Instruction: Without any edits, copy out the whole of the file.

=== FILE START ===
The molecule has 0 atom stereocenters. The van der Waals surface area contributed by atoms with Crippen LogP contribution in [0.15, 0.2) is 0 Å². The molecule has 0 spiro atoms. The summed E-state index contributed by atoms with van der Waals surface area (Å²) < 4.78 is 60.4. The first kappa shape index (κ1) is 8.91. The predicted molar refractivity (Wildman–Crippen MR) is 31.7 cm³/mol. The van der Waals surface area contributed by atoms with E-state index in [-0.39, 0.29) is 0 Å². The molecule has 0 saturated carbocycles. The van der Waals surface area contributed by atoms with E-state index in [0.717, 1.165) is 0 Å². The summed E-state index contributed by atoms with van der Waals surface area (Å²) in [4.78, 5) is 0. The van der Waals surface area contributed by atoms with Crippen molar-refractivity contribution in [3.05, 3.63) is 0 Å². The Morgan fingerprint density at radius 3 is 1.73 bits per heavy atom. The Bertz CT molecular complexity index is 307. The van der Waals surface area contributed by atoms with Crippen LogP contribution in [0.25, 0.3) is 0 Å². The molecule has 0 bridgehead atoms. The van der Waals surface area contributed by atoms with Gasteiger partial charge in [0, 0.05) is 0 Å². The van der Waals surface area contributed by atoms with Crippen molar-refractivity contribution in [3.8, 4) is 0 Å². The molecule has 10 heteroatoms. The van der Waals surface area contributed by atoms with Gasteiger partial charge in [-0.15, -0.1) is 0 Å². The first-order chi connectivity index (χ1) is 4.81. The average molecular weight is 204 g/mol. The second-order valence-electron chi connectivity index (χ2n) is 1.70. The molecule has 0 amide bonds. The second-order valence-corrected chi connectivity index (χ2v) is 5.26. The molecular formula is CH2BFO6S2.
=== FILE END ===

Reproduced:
The molecule has 0 atom stereocenters. The van der Waals surface area contributed by atoms with Crippen LogP contribution in [0.15, 0.2) is 0 Å². The molecule has 0 spiro atoms. The summed E-state index contributed by atoms with van der Waals surface area (Å²) < 4.78 is 60.4. The first kappa shape index (κ1) is 8.91. The predicted molar refractivity (Wildman–Crippen MR) is 31.7 cm³/mol. The van der Waals surface area contributed by atoms with E-state index in [-0.39, 0.29) is 0 Å². The molecule has 0 saturated carbocycles. The van der Waals surface area contributed by atoms with E-state index in [0.717, 1.165) is 0 Å². The summed E-state index contributed by atoms with van der Waals surface area (Å²) in [4.78, 5) is 0. The van der Waals surface area contributed by atoms with Crippen molar-refractivity contribution in [3.05, 3.63) is 0 Å². The Morgan fingerprint density at radius 3 is 1.73 bits per heavy atom. The Bertz CT molecular complexity index is 307. The van der Waals surface area contributed by atoms with Crippen LogP contribution in [0.25, 0.3) is 0 Å². The molecule has 0 bridgehead atoms. The van der Waals surface area contributed by atoms with Gasteiger partial charge in [0, 0.05) is 0 Å². The van der Waals surface area contributed by atoms with Crippen molar-refractivity contribution in [3.8, 4) is 0 Å². The molecule has 10 heteroatoms. The van der Waals surface area contributed by atoms with Gasteiger partial charge in [-0.15, -0.1) is 0 Å². The first-order chi connectivity index (χ1) is 4.81. The average molecular weight is 204 g/mol. The second-order valence-electron chi connectivity index (χ2n) is 1.70. The molecule has 0 amide bonds. The second-order valence-corrected chi connectivity index (χ2v) is 5.26. The molecular formula is CH2BFO6S2.